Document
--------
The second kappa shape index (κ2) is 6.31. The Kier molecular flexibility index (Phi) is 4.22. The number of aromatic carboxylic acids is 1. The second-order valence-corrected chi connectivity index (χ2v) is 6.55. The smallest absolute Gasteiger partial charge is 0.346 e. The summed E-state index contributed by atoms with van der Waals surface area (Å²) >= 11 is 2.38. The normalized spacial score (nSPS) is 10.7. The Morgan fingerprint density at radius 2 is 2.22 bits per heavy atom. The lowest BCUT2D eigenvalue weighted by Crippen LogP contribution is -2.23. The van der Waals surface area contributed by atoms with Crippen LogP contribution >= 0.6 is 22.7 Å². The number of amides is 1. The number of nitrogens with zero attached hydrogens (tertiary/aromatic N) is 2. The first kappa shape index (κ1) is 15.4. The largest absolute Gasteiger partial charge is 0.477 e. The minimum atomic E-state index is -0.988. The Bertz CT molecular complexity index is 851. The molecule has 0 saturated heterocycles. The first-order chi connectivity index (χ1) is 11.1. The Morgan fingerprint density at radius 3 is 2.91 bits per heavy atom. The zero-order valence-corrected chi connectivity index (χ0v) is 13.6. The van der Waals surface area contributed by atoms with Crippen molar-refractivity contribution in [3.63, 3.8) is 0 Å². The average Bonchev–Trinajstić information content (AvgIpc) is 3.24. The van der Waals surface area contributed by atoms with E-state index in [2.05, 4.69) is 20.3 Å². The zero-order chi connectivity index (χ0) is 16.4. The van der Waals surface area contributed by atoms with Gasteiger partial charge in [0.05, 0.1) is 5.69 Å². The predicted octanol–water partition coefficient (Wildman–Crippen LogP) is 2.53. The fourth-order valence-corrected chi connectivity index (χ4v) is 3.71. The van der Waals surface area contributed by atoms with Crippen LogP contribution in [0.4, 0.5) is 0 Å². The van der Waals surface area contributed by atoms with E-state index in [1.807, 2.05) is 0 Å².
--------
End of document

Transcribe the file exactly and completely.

The second kappa shape index (κ2) is 6.31. The Kier molecular flexibility index (Phi) is 4.22. The number of aromatic carboxylic acids is 1. The second-order valence-corrected chi connectivity index (χ2v) is 6.55. The smallest absolute Gasteiger partial charge is 0.346 e. The summed E-state index contributed by atoms with van der Waals surface area (Å²) >= 11 is 2.38. The normalized spacial score (nSPS) is 10.7. The Morgan fingerprint density at radius 2 is 2.22 bits per heavy atom. The lowest BCUT2D eigenvalue weighted by Crippen LogP contribution is -2.23. The van der Waals surface area contributed by atoms with Crippen LogP contribution >= 0.6 is 22.7 Å². The number of amides is 1. The number of nitrogens with zero attached hydrogens (tertiary/aromatic N) is 2. The first kappa shape index (κ1) is 15.4. The largest absolute Gasteiger partial charge is 0.477 e. The minimum atomic E-state index is -0.988. The Bertz CT molecular complexity index is 851. The molecule has 0 saturated heterocycles. The first-order chi connectivity index (χ1) is 11.1. The Morgan fingerprint density at radius 3 is 2.91 bits per heavy atom. The zero-order valence-corrected chi connectivity index (χ0v) is 13.6. The van der Waals surface area contributed by atoms with Crippen molar-refractivity contribution in [3.63, 3.8) is 0 Å². The average Bonchev–Trinajstić information content (AvgIpc) is 3.24. The van der Waals surface area contributed by atoms with E-state index in [2.05, 4.69) is 20.3 Å². The zero-order chi connectivity index (χ0) is 16.4. The van der Waals surface area contributed by atoms with Gasteiger partial charge in [0.05, 0.1) is 5.69 Å². The predicted octanol–water partition coefficient (Wildman–Crippen LogP) is 2.53. The fourth-order valence-corrected chi connectivity index (χ4v) is 3.71. The van der Waals surface area contributed by atoms with Crippen LogP contribution in [0.4, 0.5) is 0 Å². The van der Waals surface area contributed by atoms with E-state index in [1.807, 2.05) is 0 Å².